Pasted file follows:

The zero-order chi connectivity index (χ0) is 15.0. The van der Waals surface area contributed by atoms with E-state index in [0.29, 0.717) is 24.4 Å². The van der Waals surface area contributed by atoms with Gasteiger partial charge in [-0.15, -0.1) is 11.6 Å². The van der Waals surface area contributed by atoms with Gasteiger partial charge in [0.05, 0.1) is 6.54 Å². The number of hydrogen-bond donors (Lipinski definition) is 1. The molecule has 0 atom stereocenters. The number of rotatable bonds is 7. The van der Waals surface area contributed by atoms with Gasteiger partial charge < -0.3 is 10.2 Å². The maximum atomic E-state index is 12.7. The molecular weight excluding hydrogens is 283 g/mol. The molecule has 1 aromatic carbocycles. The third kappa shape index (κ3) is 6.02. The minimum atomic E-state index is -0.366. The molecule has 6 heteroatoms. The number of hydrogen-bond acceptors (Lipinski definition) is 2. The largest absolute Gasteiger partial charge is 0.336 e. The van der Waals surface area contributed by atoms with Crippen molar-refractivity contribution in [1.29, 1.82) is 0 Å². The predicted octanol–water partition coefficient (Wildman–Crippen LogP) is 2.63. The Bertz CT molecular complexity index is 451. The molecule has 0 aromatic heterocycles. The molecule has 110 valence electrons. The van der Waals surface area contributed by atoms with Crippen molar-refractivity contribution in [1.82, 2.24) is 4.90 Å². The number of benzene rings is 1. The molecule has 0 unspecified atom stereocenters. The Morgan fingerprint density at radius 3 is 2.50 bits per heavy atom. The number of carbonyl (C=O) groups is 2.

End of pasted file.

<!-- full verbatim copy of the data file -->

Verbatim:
The zero-order chi connectivity index (χ0) is 15.0. The van der Waals surface area contributed by atoms with E-state index in [0.29, 0.717) is 24.4 Å². The van der Waals surface area contributed by atoms with Gasteiger partial charge in [-0.15, -0.1) is 11.6 Å². The van der Waals surface area contributed by atoms with Gasteiger partial charge in [0.05, 0.1) is 6.54 Å². The number of hydrogen-bond donors (Lipinski definition) is 1. The molecule has 0 atom stereocenters. The number of rotatable bonds is 7. The van der Waals surface area contributed by atoms with Gasteiger partial charge < -0.3 is 10.2 Å². The maximum atomic E-state index is 12.7. The molecular weight excluding hydrogens is 283 g/mol. The molecule has 1 aromatic carbocycles. The third kappa shape index (κ3) is 6.02. The minimum atomic E-state index is -0.366. The molecule has 6 heteroatoms. The number of hydrogen-bond acceptors (Lipinski definition) is 2. The largest absolute Gasteiger partial charge is 0.336 e. The van der Waals surface area contributed by atoms with Crippen molar-refractivity contribution in [1.29, 1.82) is 0 Å². The predicted octanol–water partition coefficient (Wildman–Crippen LogP) is 2.63. The Bertz CT molecular complexity index is 451. The molecule has 0 aromatic heterocycles. The molecule has 110 valence electrons. The van der Waals surface area contributed by atoms with Crippen molar-refractivity contribution in [1.82, 2.24) is 4.90 Å². The number of benzene rings is 1. The molecule has 0 unspecified atom stereocenters. The Morgan fingerprint density at radius 3 is 2.50 bits per heavy atom. The number of carbonyl (C=O) groups is 2.